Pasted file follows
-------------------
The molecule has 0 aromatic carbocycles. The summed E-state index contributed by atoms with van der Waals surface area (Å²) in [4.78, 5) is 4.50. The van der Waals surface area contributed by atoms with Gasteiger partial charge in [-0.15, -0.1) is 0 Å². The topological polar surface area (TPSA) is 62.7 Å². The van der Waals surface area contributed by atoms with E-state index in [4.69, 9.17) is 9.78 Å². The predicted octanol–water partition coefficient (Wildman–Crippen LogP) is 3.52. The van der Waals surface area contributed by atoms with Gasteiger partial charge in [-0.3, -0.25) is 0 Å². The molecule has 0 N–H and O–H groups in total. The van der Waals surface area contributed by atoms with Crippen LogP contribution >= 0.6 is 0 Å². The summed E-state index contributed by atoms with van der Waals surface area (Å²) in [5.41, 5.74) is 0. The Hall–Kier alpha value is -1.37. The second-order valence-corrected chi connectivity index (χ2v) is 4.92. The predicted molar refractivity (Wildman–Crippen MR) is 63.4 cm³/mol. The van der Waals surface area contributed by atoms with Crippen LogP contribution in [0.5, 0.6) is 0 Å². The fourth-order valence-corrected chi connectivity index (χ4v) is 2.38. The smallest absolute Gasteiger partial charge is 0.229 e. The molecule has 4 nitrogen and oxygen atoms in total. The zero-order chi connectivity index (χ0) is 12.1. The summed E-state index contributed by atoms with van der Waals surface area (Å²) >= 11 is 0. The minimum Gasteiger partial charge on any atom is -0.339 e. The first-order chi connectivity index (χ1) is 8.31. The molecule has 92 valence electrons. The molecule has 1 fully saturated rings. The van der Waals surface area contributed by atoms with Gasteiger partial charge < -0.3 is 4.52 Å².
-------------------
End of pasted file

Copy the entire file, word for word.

The molecule has 0 aromatic carbocycles. The summed E-state index contributed by atoms with van der Waals surface area (Å²) in [4.78, 5) is 4.50. The van der Waals surface area contributed by atoms with Gasteiger partial charge in [-0.15, -0.1) is 0 Å². The topological polar surface area (TPSA) is 62.7 Å². The van der Waals surface area contributed by atoms with E-state index in [4.69, 9.17) is 9.78 Å². The predicted octanol–water partition coefficient (Wildman–Crippen LogP) is 3.52. The van der Waals surface area contributed by atoms with Gasteiger partial charge in [-0.3, -0.25) is 0 Å². The molecule has 0 N–H and O–H groups in total. The van der Waals surface area contributed by atoms with Crippen LogP contribution >= 0.6 is 0 Å². The summed E-state index contributed by atoms with van der Waals surface area (Å²) in [5.41, 5.74) is 0. The Hall–Kier alpha value is -1.37. The second-order valence-corrected chi connectivity index (χ2v) is 4.92. The predicted molar refractivity (Wildman–Crippen MR) is 63.4 cm³/mol. The van der Waals surface area contributed by atoms with Crippen LogP contribution in [0.5, 0.6) is 0 Å². The fourth-order valence-corrected chi connectivity index (χ4v) is 2.38. The smallest absolute Gasteiger partial charge is 0.229 e. The molecule has 4 nitrogen and oxygen atoms in total. The zero-order chi connectivity index (χ0) is 12.1. The summed E-state index contributed by atoms with van der Waals surface area (Å²) >= 11 is 0. The minimum Gasteiger partial charge on any atom is -0.339 e. The first-order chi connectivity index (χ1) is 8.31. The molecule has 92 valence electrons. The molecule has 1 fully saturated rings. The van der Waals surface area contributed by atoms with Gasteiger partial charge < -0.3 is 4.52 Å².